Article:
Carrier TMS Blog

How complicated is load planning?

It is a shame that in 2019 load planing is still done for the most part by people. The process is quite complicated and ripe for being "digitalized", but it is hard to let go. While in 2017 the trucking industry finally installed ELD devices on most of the trucks, companies are not data-driven and don't know what to do with it.

The current process when choosing a load in the trucking company is for the dispatcher (a human being) to call at least ten different people for a given lane and get a “feeling” of the market. Such a process can’t be more archaic, yet it is how over 98% of the trucking companies do business and set prices. That process can’t be more inefficient. Even with technological advances of the 3Pl companies, it is still time-consuming and still boils down to humans making a decision. To put it in perspective,  the US has 135 different freight markets, which equals to 18225 different lanes with the price for each lane. The three main modes of freight are Flatbed, Dry Van, and Reefer, so each lane has three different prices, which make 54675 different combinations. Since the market often changes on average every month, we need to multiply that number by 12, and we will have a whole freight cycle. Each dispatcher needs to know not only the 18k different lanes, not only the price for each lane but also to chose how to line them up, so the truck generates the highest revenue for the period.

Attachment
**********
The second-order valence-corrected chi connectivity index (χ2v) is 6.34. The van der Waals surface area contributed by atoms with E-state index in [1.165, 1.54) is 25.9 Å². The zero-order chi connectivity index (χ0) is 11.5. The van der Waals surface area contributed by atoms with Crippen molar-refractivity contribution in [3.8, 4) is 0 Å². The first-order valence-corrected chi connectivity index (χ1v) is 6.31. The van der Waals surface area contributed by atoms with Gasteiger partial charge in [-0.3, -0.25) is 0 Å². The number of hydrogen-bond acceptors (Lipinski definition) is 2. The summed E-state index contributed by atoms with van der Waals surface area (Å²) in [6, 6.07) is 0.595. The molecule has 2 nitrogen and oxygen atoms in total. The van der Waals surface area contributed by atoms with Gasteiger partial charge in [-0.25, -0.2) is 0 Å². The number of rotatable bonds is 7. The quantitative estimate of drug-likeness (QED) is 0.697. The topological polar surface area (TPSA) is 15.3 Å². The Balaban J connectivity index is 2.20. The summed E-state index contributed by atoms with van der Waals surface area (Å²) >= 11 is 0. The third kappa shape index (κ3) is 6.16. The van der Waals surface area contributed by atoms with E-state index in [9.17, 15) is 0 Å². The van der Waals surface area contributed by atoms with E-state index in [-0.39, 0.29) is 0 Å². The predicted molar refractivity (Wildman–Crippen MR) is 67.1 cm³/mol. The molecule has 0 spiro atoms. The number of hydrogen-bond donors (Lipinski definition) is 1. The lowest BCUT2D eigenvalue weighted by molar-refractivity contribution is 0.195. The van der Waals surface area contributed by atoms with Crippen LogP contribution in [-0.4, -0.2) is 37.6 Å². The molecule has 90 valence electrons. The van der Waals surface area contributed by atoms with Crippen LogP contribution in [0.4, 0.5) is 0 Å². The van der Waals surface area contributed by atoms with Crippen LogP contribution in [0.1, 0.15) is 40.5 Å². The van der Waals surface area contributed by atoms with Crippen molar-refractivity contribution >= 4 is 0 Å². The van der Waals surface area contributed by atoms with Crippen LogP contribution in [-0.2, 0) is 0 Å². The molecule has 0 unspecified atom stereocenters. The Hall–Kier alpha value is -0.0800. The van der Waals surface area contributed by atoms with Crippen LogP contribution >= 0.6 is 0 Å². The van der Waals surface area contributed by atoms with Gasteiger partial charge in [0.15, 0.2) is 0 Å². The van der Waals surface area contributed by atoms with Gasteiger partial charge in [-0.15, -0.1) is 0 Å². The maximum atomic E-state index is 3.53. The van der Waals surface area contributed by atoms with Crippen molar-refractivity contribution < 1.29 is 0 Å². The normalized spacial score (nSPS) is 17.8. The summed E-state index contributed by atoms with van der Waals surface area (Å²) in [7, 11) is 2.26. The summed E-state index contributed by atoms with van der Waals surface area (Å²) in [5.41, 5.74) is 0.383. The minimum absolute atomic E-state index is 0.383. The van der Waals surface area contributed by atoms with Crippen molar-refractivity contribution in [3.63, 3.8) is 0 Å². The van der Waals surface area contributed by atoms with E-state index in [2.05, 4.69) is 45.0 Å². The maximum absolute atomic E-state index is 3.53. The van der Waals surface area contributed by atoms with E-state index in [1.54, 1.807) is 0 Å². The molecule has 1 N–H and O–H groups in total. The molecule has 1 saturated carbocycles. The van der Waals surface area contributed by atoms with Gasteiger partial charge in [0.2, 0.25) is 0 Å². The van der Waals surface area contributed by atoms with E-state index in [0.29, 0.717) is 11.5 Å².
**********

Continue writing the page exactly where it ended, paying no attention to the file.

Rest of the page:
All these numbers do not include nuances of the day of the week or if the load is hazmat, requires step-deck instead of flatbed, or needs additional time requirements that will add up to the price. Also even there is the right load for the right price, the driver may not have enough hours on his clock to perform the load. The load planner needs to consider all these factors before making a decision on how to schedule the truck.

Image shows what are the best 3 lanes out of the Houston Market.

That process is complicated and difficult to scale. It requires extensive training and even the good load planners are people and sometimes they make mistakes. They not only think about one lane, but they think about a couple of lanes in advance.

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